The Most Kissed Baby

(1/2) My Adoptive Mother says I must have been the most kissed baby. Affection was rampant in my adoptive family. Hugs, kisses, wrestling, laying across each other on the coach, sticking our feet in each other’s faces and dolling out back rubs was the norm in our home. While some people’s brothers gave them shoulder hugs or pats on the back… mine would cover my cheek with a wet slobbery kiss as he left the house just to hear us teenage girls squeal and get grossed out.
My home is probably a level up. I don’t think we go a day where someone doesn’t get licked or bit or get a booger wiped on them. The boy’s limbs always resemble the draw of misc. electrical cords as they wrestle or play Legos. The girl’s are violent constantly slamming their bodies onto or into any unsuspecting passerby. And all my kid’s think it’s appropriate to grab my butt because Dad does. ( We are working on that one. Dad can do it more… kids can do it less.) Physical affection is a way of survival in my life. It’s a co-regulation skill that if done in a healthy manner respecting boundaries and privacy , can ground and regulate one’s body and brain in incredible ways.

But my Biological Mother barely touched me. In moments of intense emotion she would grab me and pull me in SO tight. Enough to push he air right out of me. As if only in those emotional moments she could work up the courage to touch the biology she abandoned. But besides those moments and hugs goodbye? She would never touch me.

And I am 37 years old and suddenly in the last few months, my body is producing this deep, passionate, feral need for her to touch me. There’s this spot deep down in my muscular system that affection from anyone else can’t fill. It’s a spot that was missed. It still feels alert and scared because when I replaced listening to the heartbeat of one mother it didn’t erase the somatic memory of the heartbeat of my first mother. And my heart has been beating out of sync ever since. And my skin feels the needs to be held.
And my nervous system feels the need to be regulated.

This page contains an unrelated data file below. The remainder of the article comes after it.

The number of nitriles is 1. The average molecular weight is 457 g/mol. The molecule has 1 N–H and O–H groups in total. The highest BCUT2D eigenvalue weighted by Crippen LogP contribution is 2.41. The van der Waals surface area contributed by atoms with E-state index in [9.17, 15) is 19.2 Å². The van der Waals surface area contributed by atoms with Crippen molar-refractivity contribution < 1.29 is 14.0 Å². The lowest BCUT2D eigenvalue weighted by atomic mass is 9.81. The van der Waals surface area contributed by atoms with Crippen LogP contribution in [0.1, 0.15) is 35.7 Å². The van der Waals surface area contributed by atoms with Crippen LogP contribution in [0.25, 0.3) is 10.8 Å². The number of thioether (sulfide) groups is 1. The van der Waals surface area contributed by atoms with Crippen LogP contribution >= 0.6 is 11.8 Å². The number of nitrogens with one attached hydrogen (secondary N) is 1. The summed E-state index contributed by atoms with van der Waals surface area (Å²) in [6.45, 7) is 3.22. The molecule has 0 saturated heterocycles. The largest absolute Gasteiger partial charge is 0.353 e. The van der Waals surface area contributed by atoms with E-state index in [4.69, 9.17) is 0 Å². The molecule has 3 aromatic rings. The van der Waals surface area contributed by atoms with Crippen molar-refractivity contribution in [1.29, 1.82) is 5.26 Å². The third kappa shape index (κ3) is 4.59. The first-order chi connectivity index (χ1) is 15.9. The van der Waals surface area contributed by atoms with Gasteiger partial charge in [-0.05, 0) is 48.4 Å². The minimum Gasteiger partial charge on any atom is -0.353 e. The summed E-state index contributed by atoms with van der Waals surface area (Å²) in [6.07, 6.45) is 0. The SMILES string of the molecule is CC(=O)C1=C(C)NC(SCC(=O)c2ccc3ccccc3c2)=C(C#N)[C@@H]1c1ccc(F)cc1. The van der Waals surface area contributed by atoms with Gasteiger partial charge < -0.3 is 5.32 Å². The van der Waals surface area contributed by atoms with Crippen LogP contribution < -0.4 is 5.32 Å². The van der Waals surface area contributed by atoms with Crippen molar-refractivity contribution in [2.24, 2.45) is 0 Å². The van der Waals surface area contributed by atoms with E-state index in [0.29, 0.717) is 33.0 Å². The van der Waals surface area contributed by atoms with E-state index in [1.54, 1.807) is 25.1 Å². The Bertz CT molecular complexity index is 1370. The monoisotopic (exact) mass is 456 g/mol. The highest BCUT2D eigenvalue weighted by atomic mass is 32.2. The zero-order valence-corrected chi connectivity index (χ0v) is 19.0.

And at 37 years old I have this primal yearning to be rocked.

It’s too late now.
My biological Mother can’t rock me. She can’t pick me up and hold me to her heart. She can’t stroke my hair. She can’t rub or pat my back to sooth me. She can’t fix this even if she wanted to. Listen. My adoptive parents met this developmental need. They did it right.
But even though they did it right, it didn’t meet MY need. And it’s just another need thrown into the trash pile of things are taken from adopted children.
We have got to get it through our thick savioristic heads that science has proven that there is no replacement for the biological connection between a mother and child. No matter how well you meet needs for your adopted children… many of us will still be 37 walking around during the day feeling our skin tingle yearning for co-regulation we never got.
We MUST work towards adoption reform.
We MUST work towards better policies that support the humans in our country so that there is less reason or need for parents to place or get their children placed into the foster care system.

We MUST work towards better open adoption policies and relationships.
We MUST work towards educating ourselves both in our homes in our own adoptions as well as how the addition industry is field by our desires as well as from the failings of our government.
We MUST work towards family preservation.

Because children who stay with their families may not grow up with “all the wonderful things you could give them,” but at least their skin wouldn’t be tingling and their hearts would be beating to the correct beat.

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